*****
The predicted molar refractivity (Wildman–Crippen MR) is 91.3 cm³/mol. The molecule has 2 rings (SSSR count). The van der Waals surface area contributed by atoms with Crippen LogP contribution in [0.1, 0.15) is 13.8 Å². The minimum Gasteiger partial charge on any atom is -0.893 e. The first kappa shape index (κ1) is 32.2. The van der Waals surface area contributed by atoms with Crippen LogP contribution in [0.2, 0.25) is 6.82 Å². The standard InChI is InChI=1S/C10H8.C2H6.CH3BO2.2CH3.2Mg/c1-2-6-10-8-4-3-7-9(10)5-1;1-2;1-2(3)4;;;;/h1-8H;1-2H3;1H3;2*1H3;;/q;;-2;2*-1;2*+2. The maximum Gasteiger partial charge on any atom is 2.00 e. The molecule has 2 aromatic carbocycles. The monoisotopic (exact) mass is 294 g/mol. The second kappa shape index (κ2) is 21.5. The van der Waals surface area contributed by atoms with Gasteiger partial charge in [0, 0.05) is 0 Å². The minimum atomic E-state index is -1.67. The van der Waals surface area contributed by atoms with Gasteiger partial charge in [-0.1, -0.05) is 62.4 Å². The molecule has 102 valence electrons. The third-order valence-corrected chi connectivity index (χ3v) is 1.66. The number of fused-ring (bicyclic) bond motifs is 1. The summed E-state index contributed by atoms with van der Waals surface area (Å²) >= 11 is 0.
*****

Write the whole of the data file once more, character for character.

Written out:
The predicted molar refractivity (Wildman–Crippen MR) is 91.3 cm³/mol. The molecule has 2 rings (SSSR count). The van der Waals surface area contributed by atoms with Crippen LogP contribution in [0.1, 0.15) is 13.8 Å². The minimum Gasteiger partial charge on any atom is -0.893 e. The first kappa shape index (κ1) is 32.2. The van der Waals surface area contributed by atoms with Crippen LogP contribution in [0.2, 0.25) is 6.82 Å². The standard InChI is InChI=1S/C10H8.C2H6.CH3BO2.2CH3.2Mg/c1-2-6-10-8-4-3-7-9(10)5-1;1-2;1-2(3)4;;;;/h1-8H;1-2H3;1H3;2*1H3;;/q;;-2;2*-1;2*+2. The maximum Gasteiger partial charge on any atom is 2.00 e. The molecule has 2 aromatic carbocycles. The monoisotopic (exact) mass is 294 g/mol. The second kappa shape index (κ2) is 21.5. The van der Waals surface area contributed by atoms with Gasteiger partial charge in [0, 0.05) is 0 Å². The minimum atomic E-state index is -1.67. The van der Waals surface area contributed by atoms with Gasteiger partial charge in [-0.1, -0.05) is 62.4 Å². The molecule has 102 valence electrons. The third-order valence-corrected chi connectivity index (χ3v) is 1.66. The number of fused-ring (bicyclic) bond motifs is 1. The summed E-state index contributed by atoms with van der Waals surface area (Å²) >= 11 is 0.